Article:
Several days ago, Julie and I decided to make the most of the pale, February sunshine, and having gathered our winter coats, walking boots and binoculars, we ventured out, travelling the short distance to our favourite local nature reserve.
Now known as ‘Ness End Farm’, the reserve, run by the Lincolnshire Wildlife Trust is still referred to by many of its regular patrons by its original name of ‘Far Ings’. This is despite the fact that the ‘Far Ings’ moniker was transferred to a more recently-created reserve, equipped with a modern visitor centre and cafe, half a mile east of the founding site.
Whilst both sites are well worth visiting, the original remains a firm favourite among many, with this popularity evidenced by its often-packed car park.
My own, enduring enthusiasm for the site once prompted me to write a feature article, which was published in 2004 in the county magazine ‘Lincolnshire in Focus‘.
On returning home, I dug out the old article and decided to add it to this site. Here it is:
Open for Visitors
Originally published in September, 2004
Far Ings reserve west of Barton-upon-Humber is one of the area’s success stories – not only because it represents one of the main Bittern sites in the UK, but also sensitive management, coupled with an ambitious vision are serving to create a win-win situation for environmentalists and local authorities alike.
The Humber estuary is the UK’s main east-west corridor for migrating birds, making the North Lincolnshire coastline the ideal area for enjoying this spectacular summer invasion. Whilst there are several key sites to do this, the Far Ings Nature Reserve is perhaps one of the most significant.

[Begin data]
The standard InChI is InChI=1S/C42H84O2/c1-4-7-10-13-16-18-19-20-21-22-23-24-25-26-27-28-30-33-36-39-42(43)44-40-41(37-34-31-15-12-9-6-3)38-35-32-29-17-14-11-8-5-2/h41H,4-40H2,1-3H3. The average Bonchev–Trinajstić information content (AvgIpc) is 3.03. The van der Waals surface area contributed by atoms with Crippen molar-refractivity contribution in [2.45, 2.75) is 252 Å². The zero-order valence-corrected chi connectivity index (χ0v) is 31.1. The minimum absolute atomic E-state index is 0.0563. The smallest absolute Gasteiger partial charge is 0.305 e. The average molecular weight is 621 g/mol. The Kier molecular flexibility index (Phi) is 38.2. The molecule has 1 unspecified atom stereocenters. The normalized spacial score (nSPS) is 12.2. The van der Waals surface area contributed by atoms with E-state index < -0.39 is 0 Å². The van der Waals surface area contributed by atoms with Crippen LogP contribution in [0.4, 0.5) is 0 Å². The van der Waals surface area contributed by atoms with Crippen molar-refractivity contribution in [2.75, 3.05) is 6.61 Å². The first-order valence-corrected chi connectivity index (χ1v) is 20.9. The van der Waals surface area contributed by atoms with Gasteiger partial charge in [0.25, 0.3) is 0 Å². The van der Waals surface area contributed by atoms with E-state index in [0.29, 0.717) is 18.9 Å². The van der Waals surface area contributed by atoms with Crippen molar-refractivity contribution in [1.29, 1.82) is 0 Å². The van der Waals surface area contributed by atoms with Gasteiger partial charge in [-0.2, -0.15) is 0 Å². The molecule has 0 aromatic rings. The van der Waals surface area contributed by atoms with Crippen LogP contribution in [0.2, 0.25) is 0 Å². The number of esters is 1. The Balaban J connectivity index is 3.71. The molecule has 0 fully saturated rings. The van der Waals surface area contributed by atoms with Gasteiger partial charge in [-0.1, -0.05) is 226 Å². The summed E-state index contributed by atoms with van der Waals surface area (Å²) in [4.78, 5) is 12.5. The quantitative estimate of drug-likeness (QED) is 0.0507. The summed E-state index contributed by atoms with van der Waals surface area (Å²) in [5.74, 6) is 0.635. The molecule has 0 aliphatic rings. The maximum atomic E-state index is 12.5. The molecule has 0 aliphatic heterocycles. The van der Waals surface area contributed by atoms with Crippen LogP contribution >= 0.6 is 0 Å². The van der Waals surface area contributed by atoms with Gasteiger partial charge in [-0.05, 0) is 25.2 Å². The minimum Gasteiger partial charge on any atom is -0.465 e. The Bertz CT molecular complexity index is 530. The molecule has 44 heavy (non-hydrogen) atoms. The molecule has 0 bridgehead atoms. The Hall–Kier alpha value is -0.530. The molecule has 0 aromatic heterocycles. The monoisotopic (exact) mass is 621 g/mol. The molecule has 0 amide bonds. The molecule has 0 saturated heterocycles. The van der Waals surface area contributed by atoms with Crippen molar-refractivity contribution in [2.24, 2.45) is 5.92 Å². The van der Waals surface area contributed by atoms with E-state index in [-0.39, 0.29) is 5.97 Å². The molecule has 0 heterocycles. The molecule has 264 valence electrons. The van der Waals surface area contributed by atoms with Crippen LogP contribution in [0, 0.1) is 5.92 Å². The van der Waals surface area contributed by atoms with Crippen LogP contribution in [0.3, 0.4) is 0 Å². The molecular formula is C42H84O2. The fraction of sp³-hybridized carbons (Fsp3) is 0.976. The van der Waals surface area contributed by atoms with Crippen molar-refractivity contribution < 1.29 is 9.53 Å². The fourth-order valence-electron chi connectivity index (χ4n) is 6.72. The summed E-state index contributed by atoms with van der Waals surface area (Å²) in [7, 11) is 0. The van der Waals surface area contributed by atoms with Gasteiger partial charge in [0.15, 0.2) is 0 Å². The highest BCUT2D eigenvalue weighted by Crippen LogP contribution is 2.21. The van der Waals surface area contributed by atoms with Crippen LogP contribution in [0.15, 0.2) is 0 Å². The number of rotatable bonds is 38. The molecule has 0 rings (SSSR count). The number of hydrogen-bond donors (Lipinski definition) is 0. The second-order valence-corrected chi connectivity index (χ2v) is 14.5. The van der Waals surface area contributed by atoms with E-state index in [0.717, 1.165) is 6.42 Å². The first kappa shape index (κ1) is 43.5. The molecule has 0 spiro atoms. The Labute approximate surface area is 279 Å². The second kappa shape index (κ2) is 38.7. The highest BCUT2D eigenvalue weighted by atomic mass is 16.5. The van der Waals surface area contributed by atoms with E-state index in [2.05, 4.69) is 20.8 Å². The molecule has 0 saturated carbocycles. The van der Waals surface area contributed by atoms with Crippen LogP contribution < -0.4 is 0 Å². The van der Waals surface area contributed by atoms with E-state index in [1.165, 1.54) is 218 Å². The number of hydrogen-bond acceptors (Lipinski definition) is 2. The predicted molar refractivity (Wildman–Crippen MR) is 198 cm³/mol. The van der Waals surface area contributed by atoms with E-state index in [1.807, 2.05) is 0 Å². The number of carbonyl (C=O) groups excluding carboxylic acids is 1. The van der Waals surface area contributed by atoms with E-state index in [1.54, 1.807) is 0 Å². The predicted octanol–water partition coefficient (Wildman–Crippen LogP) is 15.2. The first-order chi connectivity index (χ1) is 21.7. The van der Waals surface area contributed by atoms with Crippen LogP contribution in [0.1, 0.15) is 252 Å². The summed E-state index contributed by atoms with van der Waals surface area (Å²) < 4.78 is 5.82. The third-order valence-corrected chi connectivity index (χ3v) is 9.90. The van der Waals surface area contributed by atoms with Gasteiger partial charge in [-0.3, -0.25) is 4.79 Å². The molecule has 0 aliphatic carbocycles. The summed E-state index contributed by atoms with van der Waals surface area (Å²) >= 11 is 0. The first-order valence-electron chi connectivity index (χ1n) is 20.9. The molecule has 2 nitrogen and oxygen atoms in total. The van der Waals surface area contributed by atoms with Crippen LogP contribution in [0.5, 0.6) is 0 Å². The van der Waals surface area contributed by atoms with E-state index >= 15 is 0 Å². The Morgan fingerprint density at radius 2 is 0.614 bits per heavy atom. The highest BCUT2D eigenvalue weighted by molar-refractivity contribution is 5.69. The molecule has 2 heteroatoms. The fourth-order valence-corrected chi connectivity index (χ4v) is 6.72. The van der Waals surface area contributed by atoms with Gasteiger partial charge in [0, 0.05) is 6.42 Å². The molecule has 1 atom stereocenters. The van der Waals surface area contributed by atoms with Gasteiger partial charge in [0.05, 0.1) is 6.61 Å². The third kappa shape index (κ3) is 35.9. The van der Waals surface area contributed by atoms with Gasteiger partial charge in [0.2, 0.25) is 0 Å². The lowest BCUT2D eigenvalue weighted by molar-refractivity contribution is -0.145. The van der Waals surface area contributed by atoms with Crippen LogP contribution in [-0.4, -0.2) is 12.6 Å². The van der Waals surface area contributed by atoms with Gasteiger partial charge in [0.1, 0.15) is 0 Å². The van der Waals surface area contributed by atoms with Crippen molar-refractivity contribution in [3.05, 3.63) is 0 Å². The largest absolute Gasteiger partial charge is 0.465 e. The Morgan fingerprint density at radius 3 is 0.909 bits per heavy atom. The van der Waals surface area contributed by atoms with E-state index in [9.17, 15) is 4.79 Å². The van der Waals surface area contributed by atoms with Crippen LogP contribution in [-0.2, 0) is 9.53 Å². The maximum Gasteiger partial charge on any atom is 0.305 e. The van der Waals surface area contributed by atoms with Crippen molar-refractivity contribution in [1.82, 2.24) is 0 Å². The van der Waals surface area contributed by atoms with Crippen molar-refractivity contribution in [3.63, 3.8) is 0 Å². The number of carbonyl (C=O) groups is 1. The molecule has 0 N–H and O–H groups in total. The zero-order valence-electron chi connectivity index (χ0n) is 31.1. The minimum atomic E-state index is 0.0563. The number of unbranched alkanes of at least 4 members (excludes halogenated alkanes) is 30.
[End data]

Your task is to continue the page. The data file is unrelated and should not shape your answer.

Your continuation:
Ornithologists have long speculated on the mysteries of bird migration, and although the means of navigation remain a matter of conjecture, experts are unified in the belief that migration is a natural phenomenon, driven by the need to find food, and is extremely perilous.
Notwithstanding the hazards associated with these gruelling journeys, numerous migrants arrive safely to Britain, enabling us to enjoy their delightful songs and courtship displays. During late spring and early summer, many of these visitors will undoubtedly find their way to Far Ings.
The reserve, situated north of the A1077 Barton to Ferriby road, occupies what was once a flood plain – Ings is an old English word meaning ‘wet pastures’. The resulting rich clay seam influenced the land’s use for brick and tile making from Roman times through to the early twentieth century when stocks were depleted.
The abandoned workings became filled with water, forming flooded pits perfect for reed and willow. These were quickly colonised, producing a haven for wildflowers, invertebrates and birds – an ideal location for a nature reserve.
Despite its common name, the Bearded Tit is not a tit at all – many ornithologists prefer its old country name of Bearded Reedling. Its beautiful plumage and striking appearance once made it a target for fowlers who had the birds stuffed and mounted as ornaments.
The old works’ potential was recognised by the late Sam Van Den Bos, then chairman of the Lincolnshire Trust’s Barton area group, and the one hundred acre site was acquired in 1983. Although there was already a diversity of species occupying the old pits, a great deal of work was necessary before Van Den Bos’s vision could be realised.